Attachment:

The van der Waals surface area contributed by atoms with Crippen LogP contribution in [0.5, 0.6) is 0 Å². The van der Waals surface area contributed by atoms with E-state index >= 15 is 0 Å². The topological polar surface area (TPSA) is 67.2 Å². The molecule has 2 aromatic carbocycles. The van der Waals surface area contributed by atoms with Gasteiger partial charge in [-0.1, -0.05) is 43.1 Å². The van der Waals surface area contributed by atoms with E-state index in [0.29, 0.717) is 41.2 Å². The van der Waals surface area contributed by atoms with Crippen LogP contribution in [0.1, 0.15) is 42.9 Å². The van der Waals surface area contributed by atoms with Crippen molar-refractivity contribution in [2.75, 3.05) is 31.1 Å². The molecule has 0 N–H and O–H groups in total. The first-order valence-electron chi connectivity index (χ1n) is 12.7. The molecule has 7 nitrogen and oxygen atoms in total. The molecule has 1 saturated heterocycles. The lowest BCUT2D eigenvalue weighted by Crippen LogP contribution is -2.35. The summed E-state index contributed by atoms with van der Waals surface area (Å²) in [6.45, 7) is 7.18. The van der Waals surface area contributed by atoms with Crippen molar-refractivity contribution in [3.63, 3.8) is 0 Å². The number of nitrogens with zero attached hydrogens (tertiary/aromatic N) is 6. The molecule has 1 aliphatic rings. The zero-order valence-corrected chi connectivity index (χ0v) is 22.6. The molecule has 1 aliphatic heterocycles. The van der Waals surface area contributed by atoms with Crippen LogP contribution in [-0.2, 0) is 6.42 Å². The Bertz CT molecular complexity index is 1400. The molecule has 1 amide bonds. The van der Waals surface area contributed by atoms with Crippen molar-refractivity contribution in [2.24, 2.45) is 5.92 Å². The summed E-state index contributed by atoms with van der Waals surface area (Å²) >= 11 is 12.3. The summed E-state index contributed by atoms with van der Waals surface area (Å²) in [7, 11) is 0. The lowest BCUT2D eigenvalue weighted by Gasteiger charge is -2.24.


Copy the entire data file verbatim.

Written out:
The van der Waals surface area contributed by atoms with Crippen LogP contribution in [0.5, 0.6) is 0 Å². The van der Waals surface area contributed by atoms with E-state index >= 15 is 0 Å². The topological polar surface area (TPSA) is 67.2 Å². The molecule has 2 aromatic carbocycles. The van der Waals surface area contributed by atoms with Gasteiger partial charge in [-0.1, -0.05) is 43.1 Å². The van der Waals surface area contributed by atoms with E-state index in [0.29, 0.717) is 41.2 Å². The van der Waals surface area contributed by atoms with Crippen LogP contribution in [0.1, 0.15) is 42.9 Å². The van der Waals surface area contributed by atoms with Crippen molar-refractivity contribution in [2.75, 3.05) is 31.1 Å². The molecule has 0 N–H and O–H groups in total. The first-order valence-electron chi connectivity index (χ1n) is 12.7. The molecule has 7 nitrogen and oxygen atoms in total. The molecule has 1 saturated heterocycles. The lowest BCUT2D eigenvalue weighted by Crippen LogP contribution is -2.35. The summed E-state index contributed by atoms with van der Waals surface area (Å²) in [6.45, 7) is 7.18. The van der Waals surface area contributed by atoms with Crippen molar-refractivity contribution in [3.63, 3.8) is 0 Å². The number of nitrogens with zero attached hydrogens (tertiary/aromatic N) is 6. The molecule has 1 aliphatic rings. The zero-order valence-corrected chi connectivity index (χ0v) is 22.6. The molecule has 1 aliphatic heterocycles. The van der Waals surface area contributed by atoms with Crippen LogP contribution in [-0.2, 0) is 6.42 Å². The Bertz CT molecular complexity index is 1400. The molecule has 1 amide bonds. The van der Waals surface area contributed by atoms with Crippen molar-refractivity contribution in [2.24, 2.45) is 5.92 Å². The summed E-state index contributed by atoms with van der Waals surface area (Å²) >= 11 is 12.3. The summed E-state index contributed by atoms with van der Waals surface area (Å²) in [7, 11) is 0. The lowest BCUT2D eigenvalue weighted by Gasteiger charge is -2.24.